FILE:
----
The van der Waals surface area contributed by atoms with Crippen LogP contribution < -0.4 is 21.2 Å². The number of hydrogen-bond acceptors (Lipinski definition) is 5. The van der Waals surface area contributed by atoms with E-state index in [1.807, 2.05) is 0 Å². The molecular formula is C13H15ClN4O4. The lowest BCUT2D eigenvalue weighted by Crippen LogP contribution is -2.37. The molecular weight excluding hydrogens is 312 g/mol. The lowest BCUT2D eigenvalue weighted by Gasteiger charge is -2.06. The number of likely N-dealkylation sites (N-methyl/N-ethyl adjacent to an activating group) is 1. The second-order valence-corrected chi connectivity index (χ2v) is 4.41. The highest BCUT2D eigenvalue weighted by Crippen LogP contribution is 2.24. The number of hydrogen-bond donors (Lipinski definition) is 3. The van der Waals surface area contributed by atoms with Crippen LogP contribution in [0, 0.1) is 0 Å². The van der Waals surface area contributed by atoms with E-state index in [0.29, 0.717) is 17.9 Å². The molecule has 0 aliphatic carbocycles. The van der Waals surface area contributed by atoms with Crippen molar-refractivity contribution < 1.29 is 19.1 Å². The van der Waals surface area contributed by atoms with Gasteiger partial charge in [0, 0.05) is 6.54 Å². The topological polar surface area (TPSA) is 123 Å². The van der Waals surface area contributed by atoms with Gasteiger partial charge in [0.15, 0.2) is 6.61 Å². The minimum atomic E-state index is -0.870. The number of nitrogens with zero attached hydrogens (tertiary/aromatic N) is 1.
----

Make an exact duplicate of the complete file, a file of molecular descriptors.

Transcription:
The van der Waals surface area contributed by atoms with Crippen LogP contribution < -0.4 is 21.2 Å². The number of hydrogen-bond acceptors (Lipinski definition) is 5. The van der Waals surface area contributed by atoms with E-state index in [1.807, 2.05) is 0 Å². The molecular formula is C13H15ClN4O4. The lowest BCUT2D eigenvalue weighted by Crippen LogP contribution is -2.37. The molecular weight excluding hydrogens is 312 g/mol. The lowest BCUT2D eigenvalue weighted by Gasteiger charge is -2.06. The number of likely N-dealkylation sites (N-methyl/N-ethyl adjacent to an activating group) is 1. The second-order valence-corrected chi connectivity index (χ2v) is 4.41. The highest BCUT2D eigenvalue weighted by Crippen LogP contribution is 2.24. The number of hydrogen-bond donors (Lipinski definition) is 3. The van der Waals surface area contributed by atoms with Crippen LogP contribution in [0, 0.1) is 0 Å². The van der Waals surface area contributed by atoms with E-state index in [0.29, 0.717) is 17.9 Å². The molecule has 0 aliphatic carbocycles. The van der Waals surface area contributed by atoms with Crippen molar-refractivity contribution < 1.29 is 19.1 Å². The van der Waals surface area contributed by atoms with Gasteiger partial charge in [0, 0.05) is 6.54 Å². The topological polar surface area (TPSA) is 123 Å². The van der Waals surface area contributed by atoms with Gasteiger partial charge in [0.15, 0.2) is 6.61 Å². The minimum atomic E-state index is -0.870. The number of nitrogens with zero attached hydrogens (tertiary/aromatic N) is 1.